HLM/2L and HLM/3L: Basic use

HLM/2L and HLM/3L, statistical software for two-level and three-level hierarchical linear models, are available on the Solaris UNIX systems Strauss and Mahler. This document describes how to run these programs in non-interactive and interactive mode. The document should be viewed as a companion to the HLM/2L and HLM/3L User Reference Guide.

The instructions for HLM/2L and HLM/3L are identical except for the substitution of 'hlm3l' for 'hlm2l' and 'prssm3' for 'prssm2' in the descriptions below. The rest of these instructions will refer only to HSM/2L.


Data analysis using the HLM/2L program typically has three stages:

Command summary for HSM/2L

This section starts with general instructions on preparing the files and running the program. It ends with a complete example.

How to create the .ssm file--

To create the .ssm file interactively, type


To create the .ssm file non-interactively, make a UNIX file which contains the responses to the program's prompts for information. Then, if the file is named makessm.rsp, type

	hlm2l < makessm.rsp

Whether you run interactively or non-interactively, the program creates a file named createss.rsp in your current working directory. The file is a log of all the information accepted by the program as responses to its internal prompts. This log file can be renamed and used as a subsequent input file for this step. If you run non-interactively, createss.rsp will be identical to your command file makessm.rsp.

If you respond 'y' to the interactive prompt 'Do you wish to save these descriptive statistics in a file?' or if your command file contains a 'y' on the line corresponding to that prompt's response, the statistics are saved in a file named hlm2ss.sts in your current working directory. If the file already exists, its contents are replaced.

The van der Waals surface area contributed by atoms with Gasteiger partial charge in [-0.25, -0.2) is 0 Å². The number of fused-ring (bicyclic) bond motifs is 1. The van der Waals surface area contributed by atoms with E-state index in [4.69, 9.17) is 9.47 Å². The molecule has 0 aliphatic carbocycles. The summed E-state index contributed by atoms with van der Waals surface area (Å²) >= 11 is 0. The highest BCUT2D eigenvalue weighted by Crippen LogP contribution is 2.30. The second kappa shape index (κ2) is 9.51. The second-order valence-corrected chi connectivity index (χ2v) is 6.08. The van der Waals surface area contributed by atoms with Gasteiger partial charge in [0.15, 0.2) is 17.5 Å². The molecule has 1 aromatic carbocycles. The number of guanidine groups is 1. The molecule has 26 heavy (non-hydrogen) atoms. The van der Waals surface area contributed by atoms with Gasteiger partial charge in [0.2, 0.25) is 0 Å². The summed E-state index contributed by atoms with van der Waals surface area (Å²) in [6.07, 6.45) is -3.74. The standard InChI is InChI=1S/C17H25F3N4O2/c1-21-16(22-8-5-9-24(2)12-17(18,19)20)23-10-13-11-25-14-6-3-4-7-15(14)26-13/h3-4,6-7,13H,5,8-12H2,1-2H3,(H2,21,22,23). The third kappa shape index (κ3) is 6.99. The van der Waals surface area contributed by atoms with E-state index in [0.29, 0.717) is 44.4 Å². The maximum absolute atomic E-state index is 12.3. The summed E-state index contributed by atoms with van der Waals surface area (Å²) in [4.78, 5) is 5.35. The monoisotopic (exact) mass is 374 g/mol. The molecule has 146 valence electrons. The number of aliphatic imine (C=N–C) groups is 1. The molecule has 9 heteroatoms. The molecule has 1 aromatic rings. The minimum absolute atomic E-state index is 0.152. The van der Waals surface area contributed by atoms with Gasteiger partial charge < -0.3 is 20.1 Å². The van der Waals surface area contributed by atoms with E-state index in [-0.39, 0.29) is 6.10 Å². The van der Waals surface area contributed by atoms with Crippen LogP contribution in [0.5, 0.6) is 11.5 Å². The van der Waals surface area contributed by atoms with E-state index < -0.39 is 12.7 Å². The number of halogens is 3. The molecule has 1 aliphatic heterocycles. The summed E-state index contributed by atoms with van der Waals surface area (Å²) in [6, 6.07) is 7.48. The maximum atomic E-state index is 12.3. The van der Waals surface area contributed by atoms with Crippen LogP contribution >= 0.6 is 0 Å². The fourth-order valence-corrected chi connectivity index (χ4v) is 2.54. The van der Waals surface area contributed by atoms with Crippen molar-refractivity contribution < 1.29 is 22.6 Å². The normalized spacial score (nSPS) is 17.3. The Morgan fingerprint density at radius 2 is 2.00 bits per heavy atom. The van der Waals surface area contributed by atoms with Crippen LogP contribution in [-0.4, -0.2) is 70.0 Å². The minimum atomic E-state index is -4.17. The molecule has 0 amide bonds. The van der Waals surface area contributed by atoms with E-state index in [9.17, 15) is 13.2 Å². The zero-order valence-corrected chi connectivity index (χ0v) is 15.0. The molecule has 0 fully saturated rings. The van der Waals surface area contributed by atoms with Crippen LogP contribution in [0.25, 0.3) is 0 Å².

How to translate the .ssm file into an ASCII file--

This step is generally not needed. However, if you want to read the contents of the .ssm file in an editor or another program, you must first translate it into an ASCII file. For example, to translate a file named hsb.ssm into an ASCII file named hsb.suffstat, type

	prssm2 hsb.ssm hsb.suffstat

How to execute the analysis phase--

To proceed interactively using a .ssm file named hsb.ssm, type

	hlm2l hsb.ssm

The program will use the default settings for analysis commands. These defaults are stored in /opt/lib/hlm/comfile2.hlm.

To proceed non-interactively using a .ssm file named hsb.ssm and a command file named hsb.hlm, type

	hlm2l hsb.ssm hsb.hlm

Since a command file is specified here, the defaults file (/opt/lib/hlm/comfile2.hlm) is ignored. All information needed by the program can be placed in your command file. If you fail to specify all the required information in your command file, the program may prompt you for the additional information. One of the required commands you should include is the name of the output file. An example of this is provided below. Note that the filenames may not use the '~' symbol.

How to run these commands in the background--

If you have complete command files (e.g., makessm.rsp or hsb.hlm), the programs will not need to prompt you interactively for additional information. In those cases, you may run those programs in the background. This is essential if you want to log out and let the processing continue. To do this, redirect the output that normally goes to the screen so it is sent instead to a UNIX file. For example, to process the analysis phase command given above, and have the screen output sent to a file named hsb.lst, type

	hlm2l hsb.ssm hsb.hlm  >  hsb.lst &

Command files--important note on layout

Lines of the command files may be longer than 80 characters. Statements starting with the keywords 'level1:', 'level2:' and 'level3:' have one unusual requirement. Variable names appearing after a '+' sign should not have spaces between the sign and the name. For example, the statement

	level2: intrcpt1=intrcpt2+sector+meanses+random

may be written as

	level2: intrcpt1=intrcpt2 +sector +meanses +random

However, it should not be written as

	level2: intrcpt1=intrcpt2  +  sector  +  meanses  +  random